Green v Canadian Imperial Bank of Commerce
Ontario's statutory regime for secondary market liability came into effect in 2006 as a result of amendments to the Securities Act (Ontario) (the OSA), creating a statutory cause of action for deficient market disclosure. Part XXIII.1 of the OSA creates a statutory cause of action against reporting issuers, their officers and directors, and related parties for misrepresentations made in secondary market disclosures.
The case law for this secondary market liability is followed closely by both plaintiffs and defendants counsel, as each decision continues to mold this statutory regime. In Green v Canadian Imperial Bank of Commerce, the Court of Appeal clarified a number of issues and in so doing, appears to have hollowed out many of the protections that defendants have argued they were afforded in the statutory provisions.
Under Part XXIII.1 of the OSA, plaintiffs can bring a statutory cause of action for misrepresentations; however, such an action cannot be commenced without leave of the court and, pursuant to section 138.14, must be commenced within three years of the date of the alleged misrepresentation.
Before the Court of Appeal's recent decision in Green, the guiding case on the interpretation of the section was the Court of Appeal's decision in Sharma v Timminco.1
In Timminco, the plaintiff moved for an order declaring that the limitation period was suspended under section 28 of the Class Proceedings Act (CPA), which suspends limitation periods on the date a class proceeding is commenced. The issue before the Court was whether the cause of action under the OSA had been "asserted" for purposes of the CPA, suspending the limitation period even though the plaintiff had not yet been granted leave to commence such an action. The Court of Appeal clearly stated that leave must first be obtained from a court before the limitation period for the Part XXIII.1 cause of action can be suspended pursuant to the CPA.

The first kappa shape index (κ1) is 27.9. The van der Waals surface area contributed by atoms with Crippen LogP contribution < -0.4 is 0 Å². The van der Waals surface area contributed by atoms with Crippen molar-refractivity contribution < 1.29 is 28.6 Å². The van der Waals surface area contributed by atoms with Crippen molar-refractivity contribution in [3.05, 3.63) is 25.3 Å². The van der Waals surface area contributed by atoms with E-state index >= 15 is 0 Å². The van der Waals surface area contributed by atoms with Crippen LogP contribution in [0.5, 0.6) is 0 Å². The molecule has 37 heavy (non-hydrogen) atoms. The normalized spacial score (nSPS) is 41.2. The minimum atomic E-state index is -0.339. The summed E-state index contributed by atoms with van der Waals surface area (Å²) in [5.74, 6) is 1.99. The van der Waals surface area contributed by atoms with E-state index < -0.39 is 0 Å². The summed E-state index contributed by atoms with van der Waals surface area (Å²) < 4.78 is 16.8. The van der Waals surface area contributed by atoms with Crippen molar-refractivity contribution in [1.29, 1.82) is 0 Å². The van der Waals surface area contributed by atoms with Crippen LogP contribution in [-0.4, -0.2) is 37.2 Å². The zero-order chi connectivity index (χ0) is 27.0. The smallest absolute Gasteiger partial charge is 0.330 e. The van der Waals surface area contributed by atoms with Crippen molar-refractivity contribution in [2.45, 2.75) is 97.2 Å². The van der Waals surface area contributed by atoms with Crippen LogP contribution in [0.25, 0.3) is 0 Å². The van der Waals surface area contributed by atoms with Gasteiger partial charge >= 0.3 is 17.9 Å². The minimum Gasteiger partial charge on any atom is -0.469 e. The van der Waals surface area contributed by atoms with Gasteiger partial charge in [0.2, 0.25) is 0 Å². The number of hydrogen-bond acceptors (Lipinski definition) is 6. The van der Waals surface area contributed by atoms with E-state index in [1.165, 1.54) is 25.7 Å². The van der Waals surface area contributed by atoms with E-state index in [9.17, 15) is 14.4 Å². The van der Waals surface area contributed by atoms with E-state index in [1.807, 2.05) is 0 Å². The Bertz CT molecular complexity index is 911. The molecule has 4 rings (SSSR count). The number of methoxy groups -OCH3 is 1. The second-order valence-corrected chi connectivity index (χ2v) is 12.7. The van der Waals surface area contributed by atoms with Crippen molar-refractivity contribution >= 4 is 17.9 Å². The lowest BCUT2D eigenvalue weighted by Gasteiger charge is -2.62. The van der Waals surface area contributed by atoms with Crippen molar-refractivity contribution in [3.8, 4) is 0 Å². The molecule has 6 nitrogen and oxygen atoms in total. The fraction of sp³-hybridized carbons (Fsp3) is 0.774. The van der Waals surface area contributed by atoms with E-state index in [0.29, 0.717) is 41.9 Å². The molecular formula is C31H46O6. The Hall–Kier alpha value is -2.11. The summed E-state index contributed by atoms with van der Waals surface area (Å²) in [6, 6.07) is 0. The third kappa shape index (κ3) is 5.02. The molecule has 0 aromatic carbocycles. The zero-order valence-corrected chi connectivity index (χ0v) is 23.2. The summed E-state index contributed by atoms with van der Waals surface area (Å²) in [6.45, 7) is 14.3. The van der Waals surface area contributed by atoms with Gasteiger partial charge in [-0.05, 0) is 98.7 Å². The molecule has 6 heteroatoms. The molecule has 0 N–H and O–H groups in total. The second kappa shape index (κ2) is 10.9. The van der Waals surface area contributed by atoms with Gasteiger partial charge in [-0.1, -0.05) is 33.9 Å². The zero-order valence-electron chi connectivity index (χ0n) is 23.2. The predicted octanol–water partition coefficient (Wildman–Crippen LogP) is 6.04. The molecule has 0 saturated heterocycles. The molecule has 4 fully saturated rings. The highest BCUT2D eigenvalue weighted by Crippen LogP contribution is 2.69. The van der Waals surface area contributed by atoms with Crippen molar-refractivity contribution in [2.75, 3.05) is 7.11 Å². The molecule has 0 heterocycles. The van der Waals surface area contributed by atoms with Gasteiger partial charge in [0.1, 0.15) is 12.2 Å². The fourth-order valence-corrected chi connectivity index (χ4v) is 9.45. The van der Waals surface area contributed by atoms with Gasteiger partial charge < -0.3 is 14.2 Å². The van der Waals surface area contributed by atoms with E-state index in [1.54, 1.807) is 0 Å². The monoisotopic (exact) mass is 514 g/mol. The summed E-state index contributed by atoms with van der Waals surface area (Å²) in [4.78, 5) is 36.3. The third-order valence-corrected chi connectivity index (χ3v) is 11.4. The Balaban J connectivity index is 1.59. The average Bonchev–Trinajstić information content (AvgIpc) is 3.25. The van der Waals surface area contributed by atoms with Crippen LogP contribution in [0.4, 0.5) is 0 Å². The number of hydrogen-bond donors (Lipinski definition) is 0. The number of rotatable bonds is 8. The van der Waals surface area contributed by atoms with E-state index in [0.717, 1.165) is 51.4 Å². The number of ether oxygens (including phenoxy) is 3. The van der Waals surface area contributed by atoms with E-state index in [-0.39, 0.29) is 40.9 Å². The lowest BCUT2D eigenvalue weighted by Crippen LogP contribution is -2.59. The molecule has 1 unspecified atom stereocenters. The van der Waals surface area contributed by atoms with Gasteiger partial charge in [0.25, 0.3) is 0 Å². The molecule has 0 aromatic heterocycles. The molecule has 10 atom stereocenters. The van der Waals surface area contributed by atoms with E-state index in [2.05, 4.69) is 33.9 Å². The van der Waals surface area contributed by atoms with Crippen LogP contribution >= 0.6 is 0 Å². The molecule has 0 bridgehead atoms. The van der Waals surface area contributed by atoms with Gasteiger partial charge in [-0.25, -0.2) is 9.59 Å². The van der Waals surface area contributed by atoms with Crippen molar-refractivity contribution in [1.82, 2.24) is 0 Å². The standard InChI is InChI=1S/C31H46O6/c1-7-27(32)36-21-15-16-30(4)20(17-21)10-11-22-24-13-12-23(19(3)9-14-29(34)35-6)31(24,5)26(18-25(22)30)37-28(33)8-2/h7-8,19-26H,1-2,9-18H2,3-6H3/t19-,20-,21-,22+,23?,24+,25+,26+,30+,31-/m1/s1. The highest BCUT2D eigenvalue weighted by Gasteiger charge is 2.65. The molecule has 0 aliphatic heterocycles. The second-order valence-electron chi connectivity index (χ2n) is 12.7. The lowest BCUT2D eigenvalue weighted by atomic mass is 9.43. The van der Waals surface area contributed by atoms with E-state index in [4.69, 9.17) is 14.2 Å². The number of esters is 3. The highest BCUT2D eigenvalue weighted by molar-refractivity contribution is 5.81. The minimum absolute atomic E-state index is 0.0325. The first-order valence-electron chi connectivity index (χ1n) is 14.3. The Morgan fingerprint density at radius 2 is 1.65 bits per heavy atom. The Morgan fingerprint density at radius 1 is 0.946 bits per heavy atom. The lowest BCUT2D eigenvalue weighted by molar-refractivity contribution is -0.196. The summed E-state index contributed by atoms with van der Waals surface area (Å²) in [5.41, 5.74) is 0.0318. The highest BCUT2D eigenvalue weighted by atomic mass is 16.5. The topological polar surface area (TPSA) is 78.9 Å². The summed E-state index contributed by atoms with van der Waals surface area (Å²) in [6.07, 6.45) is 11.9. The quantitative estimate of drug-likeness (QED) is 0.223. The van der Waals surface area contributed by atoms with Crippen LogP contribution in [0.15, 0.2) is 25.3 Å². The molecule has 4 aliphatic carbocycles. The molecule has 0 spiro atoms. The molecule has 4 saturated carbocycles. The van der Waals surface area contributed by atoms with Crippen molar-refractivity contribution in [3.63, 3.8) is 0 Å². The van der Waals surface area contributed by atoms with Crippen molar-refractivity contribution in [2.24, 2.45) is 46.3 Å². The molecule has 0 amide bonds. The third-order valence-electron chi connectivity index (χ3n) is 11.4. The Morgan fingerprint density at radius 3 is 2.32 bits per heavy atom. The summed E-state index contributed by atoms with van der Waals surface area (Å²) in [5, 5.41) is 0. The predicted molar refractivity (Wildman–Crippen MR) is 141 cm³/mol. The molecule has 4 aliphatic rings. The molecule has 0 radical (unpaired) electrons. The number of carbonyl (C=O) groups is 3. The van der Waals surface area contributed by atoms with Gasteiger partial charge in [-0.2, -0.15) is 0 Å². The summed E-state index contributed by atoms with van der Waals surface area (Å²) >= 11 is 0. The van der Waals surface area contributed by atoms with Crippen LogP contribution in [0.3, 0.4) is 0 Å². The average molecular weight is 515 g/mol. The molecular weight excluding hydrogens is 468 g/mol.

It had been hoped that the Timminco decision would compel class action plaintiffs to bring leave motions on an expedited basis and would seem to strongly discourage the common practice of combining the leave motions with a motion for certification. However, this decision was followed by three other (conflicting) decisions on the issue (Green,2Silver v IMAX, and Trustees of the Millwright Regional Council of Ontario Pension Trust Fund v Celestica Inc.), as class action plaintiffs tried to circumvent expired limitation periods with varied success.
As a result of the above decisions, the state of the law on this issue was in clear conflict. In light of these discrepancies, the Court of Appeal convened a special and rare five-judge panel to hear the joint appeals of the decisions in CIBC, IMAX and Celestica Inc. In its recently released decision, the five judge panel reversed its decision in Timminco and concluded that the statutory limitation period was suspended under section 28 of the CPA. The Court held that articulating an intention to seek leave to commence a claim under the OSA (as well as pleading the facts that would support such a claim) was sufficient to suspend the limitation period even though the plaintiff had not yet been granted leave to commence such an action.
The Court of Appeal acknowledged that this decision reversed its decision in Timminco and provided class action plaintiffs with a procedural advantage that non-class action plaintiffs would not enjoy, but held that this interpretation was the only way to preserve one of the main benefits of a class action, the suspension of limitation periods for all class members. The Court of Appeal also relied on pending legislative reform, which it anticipated would have clarified the statutory limitation period, as evidence that this newest interpretation was to be preferred.